Preparing Your Home & Evacuation

Preparing Your Home

Go through your home with other household members and imagine what could happen to each part of it during a violent earthquake, hurricane, or other disaster scenario. Teach everybody in the household how to turn off the water, electricity, and gas. Clearly label the on / off positions for these utilities. If your home is equipped with natural gas, tie or tape the appropriate wrench on the pipe to turn off the gas.

Make an inventory of the valuable things you own and keep a video or photographs of them for insurance purposes. Ensure that these and other important documents (wills, powers of attorney, insurance policies, stocks and bonds, family records, passports, social insurance cards, health care cards, credit card and account numbers, important telephone numbers) are stored safely in a waterproof area or box.

Always keep a class ABC fire extinguisher handy and make sure each member of your family knows how to use it. If you cannot extinguish a small fire with a portable fire extinguisher, or if the smoke becomes hazardous, leave the area. Close the door to contain the fire. Warn others of the danger, call 9-1-1 and wait outside for firefighters to arrive.

Taking Shelter

If you are advised by local authorities to “shelter-in-place”, you must remain inside your home or office and protect yourself there. The following steps to maximize your protection are recommended:

  • Close and lock all windows and exterior doors.
  • Turn off all fans, heating, and air-conditioning systems.
  • Close the fireplace damper.
  • Get your emergency kit and ensure the radio is working.
  • Go to an interior room that is above ground level and without windows, if possible.
  • Using duct or other wide tape, seal all cracks around the door and any vents into the room
  • Continue to monitor the radio and television until you are told it is safe or you are advised to evacuate.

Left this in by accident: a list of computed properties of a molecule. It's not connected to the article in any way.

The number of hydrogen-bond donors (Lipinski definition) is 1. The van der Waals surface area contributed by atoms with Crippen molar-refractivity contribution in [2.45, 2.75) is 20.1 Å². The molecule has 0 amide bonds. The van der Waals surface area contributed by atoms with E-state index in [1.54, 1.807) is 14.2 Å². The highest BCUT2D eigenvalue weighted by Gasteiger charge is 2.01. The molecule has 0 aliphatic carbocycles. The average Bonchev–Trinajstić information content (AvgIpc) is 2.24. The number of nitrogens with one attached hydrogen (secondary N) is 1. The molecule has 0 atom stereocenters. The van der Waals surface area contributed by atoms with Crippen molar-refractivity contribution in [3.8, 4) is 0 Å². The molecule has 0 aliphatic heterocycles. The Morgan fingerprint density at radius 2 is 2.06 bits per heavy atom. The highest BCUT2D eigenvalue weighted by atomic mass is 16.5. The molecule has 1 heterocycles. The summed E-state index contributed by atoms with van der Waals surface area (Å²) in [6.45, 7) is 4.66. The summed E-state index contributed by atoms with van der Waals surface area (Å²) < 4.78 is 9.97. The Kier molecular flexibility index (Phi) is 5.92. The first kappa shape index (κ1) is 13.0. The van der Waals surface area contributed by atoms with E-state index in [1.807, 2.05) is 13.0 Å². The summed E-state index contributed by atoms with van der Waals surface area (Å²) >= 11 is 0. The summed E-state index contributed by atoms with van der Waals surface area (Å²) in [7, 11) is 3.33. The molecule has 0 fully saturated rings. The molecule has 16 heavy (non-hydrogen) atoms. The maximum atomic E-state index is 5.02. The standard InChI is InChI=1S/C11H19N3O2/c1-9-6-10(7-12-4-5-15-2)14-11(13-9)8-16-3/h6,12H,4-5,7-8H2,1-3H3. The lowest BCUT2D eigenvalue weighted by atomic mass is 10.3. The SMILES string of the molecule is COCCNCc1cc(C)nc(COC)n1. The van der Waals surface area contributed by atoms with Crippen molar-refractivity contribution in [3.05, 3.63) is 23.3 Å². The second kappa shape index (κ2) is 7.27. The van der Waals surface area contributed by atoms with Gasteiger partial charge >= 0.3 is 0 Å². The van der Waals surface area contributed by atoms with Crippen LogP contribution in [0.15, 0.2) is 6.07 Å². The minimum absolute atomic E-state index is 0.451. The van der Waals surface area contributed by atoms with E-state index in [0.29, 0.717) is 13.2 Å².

Evacuating Safely

If local authorities ask you to leave your home, it is because there is good reason to request this and you should heed their advice. Listen to your radio or television and follow the instructions of your local emergency officials. Here are some tips commonly recommended during an evacuation:

  • Wear long-sleeved shirts, long pants, and sturdy shoes so you can be protected as much as possible.
  • Take your emergency kit and cellular telephone.
  • Take small valuables and papers, but travel light.
  • Lock your home and don’t forget the key.
  • Go to the designated meeting place in your family plan.
  • Use travel routes specified by local authorities. Don’t use shortcuts because certain areas may be dangerous or impassable.
  • If you go to an evacuation centre, sign in with the registration desk so you can be contacted and reunited with your family and loved ones.
  • Get in touch with your out-of-area emergency contact person and let them know what has happened, that you are safe, and how to contact you. Alert them to any separated family members.
  • Listen to local, provincial, or territorial authorities for the most accurate information about what is happening. Stay tuned to local radio and television and follow their instructions.
  • If you have time, take your pets with you. If they are not permitted in public shelters, follow your plan to go a friend’s home or pet-friendly hotel.
  • Leave a note saying where you are going. Register at any local registration inquiry centre so you can be contacted when it is safe to return home.
  • If instructed to do so, turn off water, electricity, and gas before leaving.

Further information may be obtained from: